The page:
Look up ‘apple cider vinegar benefits’ and you will likely find a vast array of claims, from aiding weight loss and lowering cholesterol to boosting skin health. There are books entirely devoted to its advocated benefits, health bloggers hailing its wonders, and – in true superfood fashion – it has even recently become the new flavouring of a healthy popcorn. But, does the science support the hype?
May aid weight loss
A handful of small human studies have shown that vinegar may increase feelings of fullness, causing people to eat fewer calories. One study by Arizona State University found participants ate up to 275 fewer calories per day and lost weight.
However, experts warn that vinegar should not be seen as a magic bullet for weight loss. ‘To achieve consistent, measurable weight loss, one is best advised to manage calorie intake and exercise,’ they say. ‘To date, there is no scientific evidence that vinegar ingestion would lead to the degree of weight loss expected by most who desire to lose weight.’
Has antibacterial properties
Apple cider vinegar can help kill pathogens, and has a long history of use as a natural food preservative. The main compound in the vinegar, called acetic acid, destroys harmful bacteria and prevents them from multiplying. One test tube study found that apple cider vinegar was effective at killing Escherichia coli and Staphylococcus aureus – the bacteria responsible for staph infections.
Helps regulate blood sugar
Type 2 diabetes is characterised by elevated blood sugar – also believed to be a major cause of other chronic diseases, such as cardiovascular disease – so keeping blood sugar levels stable is highly important. The best established health benefit of vinegar is its antiglycemic (blood sugar reducing) effect.
Diluting one tablespoon of apple cider vinegar in one (250ml) cup of water and drinking it at the start of the meal will reduce a spike in blood glucose. The spike is most pronounced following a starchy meal – breads, pasta, rice, pizza, etc – and this is the type of meal most impacted by vinegar ingestion.
The active ingredient in vinegar is acetic acid. This small fatty acid molecule appears to interfere with the digestion of starch to individual glucose molecules in the small intestine. Therefore, less glucose is available for absorption and postprandial glycaemia (post-meal blood sugar rise) is reduced.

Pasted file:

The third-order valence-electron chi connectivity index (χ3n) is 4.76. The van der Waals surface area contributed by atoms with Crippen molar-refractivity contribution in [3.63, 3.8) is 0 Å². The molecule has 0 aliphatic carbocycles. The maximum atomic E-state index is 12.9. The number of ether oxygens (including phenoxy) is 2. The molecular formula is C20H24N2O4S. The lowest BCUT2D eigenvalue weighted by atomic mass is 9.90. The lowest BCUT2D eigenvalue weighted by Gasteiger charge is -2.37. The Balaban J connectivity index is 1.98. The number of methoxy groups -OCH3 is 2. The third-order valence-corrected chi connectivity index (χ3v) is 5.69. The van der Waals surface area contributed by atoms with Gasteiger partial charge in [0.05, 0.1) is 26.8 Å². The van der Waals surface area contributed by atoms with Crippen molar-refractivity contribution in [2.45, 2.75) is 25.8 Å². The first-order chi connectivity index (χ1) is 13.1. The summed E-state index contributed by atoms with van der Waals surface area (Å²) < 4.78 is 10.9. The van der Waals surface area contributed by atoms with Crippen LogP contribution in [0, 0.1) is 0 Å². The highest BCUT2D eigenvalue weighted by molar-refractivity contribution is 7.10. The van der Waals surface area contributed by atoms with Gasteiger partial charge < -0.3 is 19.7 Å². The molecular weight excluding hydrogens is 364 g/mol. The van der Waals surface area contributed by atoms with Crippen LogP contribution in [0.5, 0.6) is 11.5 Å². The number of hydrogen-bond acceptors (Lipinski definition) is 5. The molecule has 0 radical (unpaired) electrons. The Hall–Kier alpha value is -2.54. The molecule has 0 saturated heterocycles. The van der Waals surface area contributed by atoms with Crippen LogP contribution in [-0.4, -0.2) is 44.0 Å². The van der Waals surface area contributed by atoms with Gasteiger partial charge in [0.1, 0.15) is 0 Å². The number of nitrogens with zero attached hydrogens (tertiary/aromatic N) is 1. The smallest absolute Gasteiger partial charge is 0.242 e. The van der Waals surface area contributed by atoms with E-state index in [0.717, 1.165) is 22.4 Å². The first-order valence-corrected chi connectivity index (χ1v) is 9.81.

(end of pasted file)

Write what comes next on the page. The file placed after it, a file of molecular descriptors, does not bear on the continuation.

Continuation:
May help manage skin conditions
A few studies have examined the use of apple cider vinegar in treating skin conditions such as acne, eczema, and psoriasis. If you have scalp psoriasis, applying organic apple cider vinegar to the area can help reduce the itching sensation, according to the National Psoriasis Foundation.
Since skin is naturally acidic, diluting apple cider vinegar before applying it topically is thought to help rebalance the natural pH of the skin and improve the skin barrier. Its antibacterial properties are believed to have infection-fighting potential when treating conditions such as acne.
A study in the Annals of Dermatology found that treating mice that had eczema with a vinegar cream resulted in fewer flare-ups and improved the skin barrier. However, 22 people with eczema reported that apple cider vinegar soaks did not improve their skin barrier and caused skin irritation in a study.
Additionally, research published in the Journal of Clinical and Aesthetic Dermatology cautioned against applying undiluted vinegar directly to skin, as it can cause burns.
May help treat high cholesterol
Cholesterol is vital for the normal functioning of the body, but having high levels increases your risk of serious health conditions, including heart disease. In a study, obese rats who were given a daily dose of apple cider vinegar saw reductions in their total cholesterol, LDL cholesterol, and triglyceride levels.
The bottom line
Some apple cider vinegar benefits have shown potential in early studies. But of the few scientific studies that do exist, most have either been conducted on animals, are very small scale, or took place solely in the confines of petri dishes, and as such are not robust enough to draw real-life applications from.
Vinegar has been used as a remedy for centuries. But far more research is needed before it can be recommended as an alternative to existing – and proven – therapies, medications and treatments.